Docket No. 54826.
March 21, 1980.
Appeal from Superior Court of Los Angeles County, No. NCC 13558-B, Thomas C. Murphy, Judge.
Keith P. Brown for Plaintiff and Appellant.
Haight, Dickson, Brown Bonesteel, William K. Koska and Roy G. Weatherup for Defendant and Respondent.
Plaintiff appeals from a summary judgment in favor of defendant Knudsen Corporation in his action for damages for personal injuries. The complaint contained four causes of action. All of them grew out of an accident suffered by plaintiff in the course of his employment delivering dairy products for Todds Food Company. The complaint alleged that "plaintiff was employed by Todd's Food Company, a corporation," and in the course of such employment was handling plastic crates (containing dairy products) which the defendants, including defendant Knudsen, were engaged in "manufacturing, designing, assembling, constructing, building, installing, creating, furnishing, selling, distributing, maintaining, operating, inspecting, supervising and otherwise controlling. . . ." The first cause of action charged that the crates were "in a dangerous, defective and unsafe condition" which caused plaintiff injury. The second, third and fourth causes of action alleged that defendants expressly or impliedly warranted that the crates were "sound, sturdy, and reasonably safe and suitable for the purpose intended," and that plaintiff's injuries resulted from the breach of that warranty.
Knudsen's answer generally denied the allegations of the unverified complaint pursuant to Code of Civil Procedure section 431.30, subdivision (d), and also set up six affirmative defenses, including: (1) failure to state facts sufficient to constitute a cause of action, (2) plaintiff's negligence, (3) negligence of plaintiff's employer in allowing a dangerous condition to exist, (4) negligence of plaintiff's employer in the "control, direction and supervision of its work and its employees," (5) use of the product after its defect was known, and (6) misuse of the product. Eleven months after filing its answer, without obtaining any leave to amend so as to plead as an affirmative defense the existence of the conditions for compensation under the Workers' Compensation Act, Knudsen filed its motion for summary judgment. The sole ground upon which Knudsen sought a summary judgment was that Labor Code section 3601, subdivision (a), limits plaintiff's remedy to a workers' compensation claim.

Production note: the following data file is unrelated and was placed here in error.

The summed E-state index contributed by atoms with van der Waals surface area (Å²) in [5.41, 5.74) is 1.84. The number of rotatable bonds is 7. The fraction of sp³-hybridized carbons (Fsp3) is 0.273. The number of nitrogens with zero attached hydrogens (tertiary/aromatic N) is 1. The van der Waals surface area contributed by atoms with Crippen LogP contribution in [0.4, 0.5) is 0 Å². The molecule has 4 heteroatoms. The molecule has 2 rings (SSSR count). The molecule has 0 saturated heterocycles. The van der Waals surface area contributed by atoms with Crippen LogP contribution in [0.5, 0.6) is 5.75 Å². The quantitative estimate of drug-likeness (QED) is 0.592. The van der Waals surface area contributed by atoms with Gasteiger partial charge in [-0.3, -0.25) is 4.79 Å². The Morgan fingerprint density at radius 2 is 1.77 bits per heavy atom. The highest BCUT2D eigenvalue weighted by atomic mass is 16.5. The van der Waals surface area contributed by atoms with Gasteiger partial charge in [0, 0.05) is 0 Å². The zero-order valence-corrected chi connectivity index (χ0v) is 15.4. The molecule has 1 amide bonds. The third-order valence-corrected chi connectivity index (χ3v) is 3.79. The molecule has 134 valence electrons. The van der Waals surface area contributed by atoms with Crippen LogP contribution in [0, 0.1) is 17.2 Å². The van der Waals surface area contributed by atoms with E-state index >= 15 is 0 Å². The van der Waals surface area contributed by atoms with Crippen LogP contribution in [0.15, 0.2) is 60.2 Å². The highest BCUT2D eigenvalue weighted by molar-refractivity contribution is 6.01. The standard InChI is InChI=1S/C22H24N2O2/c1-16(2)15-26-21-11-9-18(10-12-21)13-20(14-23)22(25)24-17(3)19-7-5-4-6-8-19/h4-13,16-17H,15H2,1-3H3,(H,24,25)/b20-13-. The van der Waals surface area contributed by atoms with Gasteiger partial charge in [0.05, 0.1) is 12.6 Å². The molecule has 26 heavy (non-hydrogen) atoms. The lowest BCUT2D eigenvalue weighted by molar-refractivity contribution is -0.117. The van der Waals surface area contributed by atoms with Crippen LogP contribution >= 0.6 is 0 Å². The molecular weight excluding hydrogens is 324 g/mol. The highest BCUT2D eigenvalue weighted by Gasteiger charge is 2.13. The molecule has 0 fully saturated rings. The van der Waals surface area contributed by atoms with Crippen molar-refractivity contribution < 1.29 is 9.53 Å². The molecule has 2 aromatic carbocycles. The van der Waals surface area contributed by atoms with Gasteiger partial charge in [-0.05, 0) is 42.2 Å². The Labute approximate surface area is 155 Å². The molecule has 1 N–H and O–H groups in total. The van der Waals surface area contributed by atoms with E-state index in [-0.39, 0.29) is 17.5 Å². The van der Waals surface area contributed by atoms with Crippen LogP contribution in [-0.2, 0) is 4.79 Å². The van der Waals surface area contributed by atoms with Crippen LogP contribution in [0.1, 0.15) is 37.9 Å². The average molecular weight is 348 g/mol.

Knudsen's moving papers included declarations and documentary evidence competent to show that as of the date of plaintiff's injury, plaintiff's employer Todds Food Company was a limited partnership of which Knudsen was the general and managing partner and several food retailing chains were limited partners. The documentary evidence, in the form of a limited partnership agreement with amendments, showed that as of January 1, 1974, the owners of the stock of Todds Food Company, a corporation, had contributed their shares as capital contributions to the limited partnership which continued the corporation's "business of processing and distributing milk and other food products." Under the agreement and amendments, Knudsen, as general partner, was given "full, exclusive and complete discretion in the management and control of the business of the Limited Partnership." Its compensation for this function was stipulated in a separate management and services agreement under which it received a fee based on percentage of net sales on a sliding scale and reimbursement of its expenses, including the salaries of certain Knudsen employees engaged in Todds' upper level management functions. Reimbursable items also included cost of purchases, use of vehicles, and quality control services incidental to a trademark license for the use of the trademark "Knudsen" by Todds Food Company.
Other documentary evidence showed that Knudsen's workers' compensation insurance policy covered Todds Food Company along with numerous other named insureds and that a separate premium was payable on account thereof. The "STATEMENT OF FACTS" in support of the motion stated that the accident giving rise to the lawsuit occurred on or about December 13, 1975, "while plaintiff was loading dairy products of defendant, KNUDSEN CORPORATION, into a truck which he drove for his employer, TODD FOODS." No declaration or other evidentiary support for this statement, however, is contained in the moving papers, and an accident report attached as an exhibit indicated that in fact plaintiff was injured in the course of making deliveries. He "had finished serving Gelsons Market #1 and was moving stacks of merchandise inside of trailer to arrange his load. As he pushed a stack to the rear of the truck (the stack was 7 high), the top two (2) cases came off" and hit him.